The Holy Land of America
Many believers journey thousands of miles to visit The Holy Land to see the actual sites associated with the crucifixion and resurrection of Jesus of Nazareth. For those of us who have not yet made the pilgrimage or cannot afford to, the replicas found in the Franciscan Monastery church and catacombs and on the monastery grounds enable us to vicariously experience some of the biblical events we’ve learned about during our spiritual training.
The Memorial Church of the Holy Sepulchre is a Franciscan monastery and Commissariat of the Holy Land in America. More widely and generally known as the Franciscan Monastery, it is set on 40 shady acres in northeast Washington, DC. The church and monastery, designated a National Historic Site in 1991, have been a place of worship and pilgrimage for thousands of visitors since the church’s dedication in 1899.
A Commissariat of the Holy Land, generally speaking, is responsible for collecting alms for the maintenance of the Holy Places in Palestine. According to the Monastery’s website, “there are at present forty commissariats throughout the Christian world.” Washington, DC’s Mount Saint Sepulchre is one of only three commissariats in the United States.
The vision for the monastery and church belong to Father Godfrey Schilling. He was so moved during his service in the Holy Land that he wanted to give Americans a glimpse of the sites he had seen - sites that most of them would never see in person. He purchased an old farm estate and hired architect Aristide Leonori to design the building. Leonori was very exacting in his designs. He chose the shape of a Crusader Cross of Jerusalem for the church design and incorporated the Byzantine style with Italian Romanesque elements. Replicas throughout the church are to-scale based on photographs and precise measurements he took during visits to the Holy Land.
Intricate and beautiful works of arts including stained glass, sculptures, mosaics, paintings, and other pieces are located throughout the church. On the lower levels are replicas of the shrine of Nazareth dedicated to the Annunciation and the catacombs in Rome, the underground tunnels that became the final resting place for early Christians who preferred burial over cremation to preserve the body for ascent into Heaven as did their sa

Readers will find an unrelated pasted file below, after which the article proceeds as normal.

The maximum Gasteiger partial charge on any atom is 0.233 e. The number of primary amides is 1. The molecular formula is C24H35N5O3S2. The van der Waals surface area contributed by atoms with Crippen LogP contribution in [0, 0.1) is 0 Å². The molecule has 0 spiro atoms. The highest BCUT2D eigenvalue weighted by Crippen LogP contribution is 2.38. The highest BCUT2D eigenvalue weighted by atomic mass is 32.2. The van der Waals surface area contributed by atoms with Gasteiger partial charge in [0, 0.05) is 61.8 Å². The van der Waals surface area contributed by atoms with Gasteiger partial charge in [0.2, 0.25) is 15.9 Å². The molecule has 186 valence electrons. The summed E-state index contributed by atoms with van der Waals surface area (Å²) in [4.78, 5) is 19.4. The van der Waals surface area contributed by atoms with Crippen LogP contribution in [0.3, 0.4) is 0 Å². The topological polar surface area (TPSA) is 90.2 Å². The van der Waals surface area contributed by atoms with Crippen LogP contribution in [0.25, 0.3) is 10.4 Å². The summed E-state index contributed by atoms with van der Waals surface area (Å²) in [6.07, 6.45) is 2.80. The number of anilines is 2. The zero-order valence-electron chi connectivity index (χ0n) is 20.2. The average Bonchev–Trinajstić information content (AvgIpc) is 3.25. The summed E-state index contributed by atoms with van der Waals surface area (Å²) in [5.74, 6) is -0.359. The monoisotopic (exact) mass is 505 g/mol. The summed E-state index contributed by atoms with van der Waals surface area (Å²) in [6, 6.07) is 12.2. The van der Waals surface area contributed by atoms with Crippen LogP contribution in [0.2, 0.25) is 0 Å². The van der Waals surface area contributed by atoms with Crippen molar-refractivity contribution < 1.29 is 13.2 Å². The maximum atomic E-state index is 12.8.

vior Jesus Christ. The walls of the catacomb are embellished with religious symbols, paintings depicting the early persecution of Christians, and mosaics of incidences from the bible such as “Ezekiel raising the dead”.
The chambers of the catacombs also hold the relics of St. Cecilia, the patron saint of music, and St. Benignus, the reputed disciple and successor of St. Patrick, the founder of the church in Ireland, and the skeletal remains of St. Innocent, a child martyr.
In the cloister-like Rosary Porticos that run in front of and along both sides of the church are tablets inscribed with the word of the Hail Mary in English, Old English, Japanese, Spanish, Chinese,
Persian and 144 other languages. Fifteen tablets bear translations of The Lord’s Prayer or The Our Father Rosary Prayer. Colorful mosaics depict biblical scenes such as The Descent of the Holy Ghost and The Nativity.
On the west side of the main church is the replica of the 13th century Portiuncula Chapel, the shrine near Assisi, Italy restored by St. Francis of Assisi after a long period of abandonment and where he founded the order which bears his name.
Situated throughout the lawn are statues of well known biblical figures. The statue of the Very Reverend Godfrey Schilling, the visionary and builder of the church, stands in the small grassy plat near the front of the Portiuncula Chapel. Standing nearby is St. Francis of Assisi, the patron saint of animals, birds and the environment as well as the founder of the Franciscan order. In this statue he is standing with a child and holding a turtle dove . The lawn around the church is beautifully landscaped with trees, roses and other perennials, banana trees, and seasonal flowers.